Build Consistent Websites For Everyone
I have been reading some high-impact articles lately about web design, set backs, and our limitations when designing for the web, especially on how to build consistent websites across all browsers. I have heard both sides of the argument, and I have come up with a practical solution that makes sense to most people. Not heard what all the trouble is over? Here is a brief explanation of what the debate is all about.
Many web designers and developers feel that certain browsers hold us back in development. We try and try and try to build consistent websites for all of our users across all browsers, but the truth is, that this is extremely hard to achieve. We design our sites to look beautiful in Firefox, Safari and Chrome, but when it is all said and done, it breaks in Internet Explorer, or older versions of browsers just can’t display what we have coded correctly, or even how we intended it to be rendered. This has been an issue for a long time, and I am as big of an advocate as anyone for all browsers to be compliant and consistent. That may be something that happens down the road, but for now we have to deal with browsers interpreting things differently. If you are wondering what features work in which browsers, you can view different charts here.
The big debate comes from the how to handle the situation. Some designers say that we should forget browsers that aren’t compliant, and that the users that use those browsers will either have to upgrade or choose a different browser. Others say that we should only use effects that render the same in all browsers. The idea is that if a feature doesn’t work in every browser, not to use it at all and approach your design in a different way.
Why Does it Matter?
The problem with leaving browsers out is fairly obvious. If you only design for the latest browsers, then the older ones are left out in the cold. I hate to burst your bubble, but not everyone updates and upgrades their browser at the drop of a hat. The honest truth is that most people don’t care what browser they are using as long as it works well and that it is fast.
On the other hand, the problem with only using styles or properties that are consistent within all browsers is that you end up limiting yourself to what you can do. You essentially are stifling your creativity and killing your business. Also, this is a pretty hard route to follow, because certain browsers still render things unexpectedly. For example, if you don’t specify for images to have no border, most browsers, such as Firefox and Chrome won’t display one, but if you don’t specify that your images don’t have borders, some older browsers will show a blue border around all of your images.
A Practical Solution
So what do we do? It sounds like we are stuck between a rock and a hard place, but I have a simple solution that is actually a practical approach to designing for the web. Start out building your designs to look consistent across modern browsers first, such as Chrome, Firefox, and Safari, and then go back and code workarounds for effects that don’t display properly in older browsers or ones that have trouble displaying things consistently like the three that I mentioned. This will ensure that we build consistent websites for our clients. Notice I said consistent, but not identical. Most features work across all of the modern browsers, but not exactly the same. Sometimes we have to specify certain CSS for specific browsers. That is okay, because that is part of our job. It just comes with the territory. It can make it harder for newcomers to learn, but that is just part of the fun of learning web design and development.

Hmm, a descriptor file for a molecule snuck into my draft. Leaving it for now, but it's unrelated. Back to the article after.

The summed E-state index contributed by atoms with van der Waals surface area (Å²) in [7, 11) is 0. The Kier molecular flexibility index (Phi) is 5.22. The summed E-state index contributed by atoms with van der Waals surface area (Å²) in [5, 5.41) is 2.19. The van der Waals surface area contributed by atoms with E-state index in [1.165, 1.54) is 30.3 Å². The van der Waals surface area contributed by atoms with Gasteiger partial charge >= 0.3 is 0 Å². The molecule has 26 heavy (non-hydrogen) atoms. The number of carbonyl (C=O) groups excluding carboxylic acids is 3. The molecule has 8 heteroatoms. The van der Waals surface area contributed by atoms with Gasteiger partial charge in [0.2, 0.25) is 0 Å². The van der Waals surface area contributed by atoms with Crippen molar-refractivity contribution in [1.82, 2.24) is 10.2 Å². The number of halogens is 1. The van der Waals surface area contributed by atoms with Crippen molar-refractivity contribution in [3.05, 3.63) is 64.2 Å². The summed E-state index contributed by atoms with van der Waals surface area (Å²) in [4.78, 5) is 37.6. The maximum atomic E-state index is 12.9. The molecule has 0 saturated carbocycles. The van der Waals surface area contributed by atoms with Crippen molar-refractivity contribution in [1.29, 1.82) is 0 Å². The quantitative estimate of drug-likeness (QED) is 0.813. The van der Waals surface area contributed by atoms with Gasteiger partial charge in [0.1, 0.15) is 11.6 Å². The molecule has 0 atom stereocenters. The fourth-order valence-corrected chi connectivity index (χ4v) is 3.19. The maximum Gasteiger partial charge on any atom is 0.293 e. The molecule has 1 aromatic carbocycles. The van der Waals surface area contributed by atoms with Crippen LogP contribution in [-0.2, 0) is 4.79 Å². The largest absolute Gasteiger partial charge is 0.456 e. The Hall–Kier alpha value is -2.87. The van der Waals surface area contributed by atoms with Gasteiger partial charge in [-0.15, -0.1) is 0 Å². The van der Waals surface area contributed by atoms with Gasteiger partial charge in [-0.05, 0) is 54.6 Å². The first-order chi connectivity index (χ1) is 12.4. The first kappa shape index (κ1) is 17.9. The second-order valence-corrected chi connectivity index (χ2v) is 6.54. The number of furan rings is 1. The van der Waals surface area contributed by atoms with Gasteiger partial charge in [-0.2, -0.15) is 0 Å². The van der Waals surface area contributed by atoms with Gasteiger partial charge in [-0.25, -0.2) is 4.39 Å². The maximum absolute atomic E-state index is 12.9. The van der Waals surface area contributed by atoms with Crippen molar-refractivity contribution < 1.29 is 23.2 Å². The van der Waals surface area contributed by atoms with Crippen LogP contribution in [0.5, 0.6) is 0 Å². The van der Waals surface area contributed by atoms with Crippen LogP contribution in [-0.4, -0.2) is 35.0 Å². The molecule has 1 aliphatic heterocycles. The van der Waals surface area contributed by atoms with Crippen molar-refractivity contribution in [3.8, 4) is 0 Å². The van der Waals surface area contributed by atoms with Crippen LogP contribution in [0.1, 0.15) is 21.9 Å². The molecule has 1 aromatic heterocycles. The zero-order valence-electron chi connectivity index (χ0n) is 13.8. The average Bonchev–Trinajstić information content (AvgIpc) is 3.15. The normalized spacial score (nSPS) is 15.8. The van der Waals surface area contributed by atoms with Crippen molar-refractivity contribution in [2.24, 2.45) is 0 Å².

The reason I am recommending this approach is that we can still have our creativity and look beautiful on the most modern browsers, and then we can go back and at least make them look great. They may not have the same illustrious features as the modern browsers do, but at least they will all work and look good. We will still be able to build consistent websites, just some features won’t display in older browsers.
A lot of designers and developers are saying “but I don’t want to have to code for inconsistency. I want everything to look the same no matter what OS or browser that they are using.” I don’t know where you’ve been r what fantasy land you came from, but you have no control over how any of these browsers are built, and you have no control over what browses your viewers are using. The best you can do is work with what you have. There is no excuse for not supporting a browser. True, it might not look exactly the same or display the pristine, shiny new effects that you wanted it to, but at least they can view the content and get the information that they need. That is the whole point in the first place. Organize the content, make is user-friendly, and fairly consistent to as many people as you can.
Don’t Forget Your Purpose
Many web designers and developers have lost sight of what the mission and the overall goal is. They want their job to be easy, so they can simply code and be done. It just doesn’t work that way. You will always have to test across different browsers and implement workarounds for certain ones, such as Internet Explorer. IE 9 has done a great job of catching up, and is leaps and bounds over 8, 7, and 6, but they still have a long way to go. It is our job to bridge the gap for the time being, and make the web as enjoyable for everyone as possible, and to make our clients’ sites look as good as we can, as consistently as we can, across the many platforms that are available. Our main goal is to build consistent websites for everyone.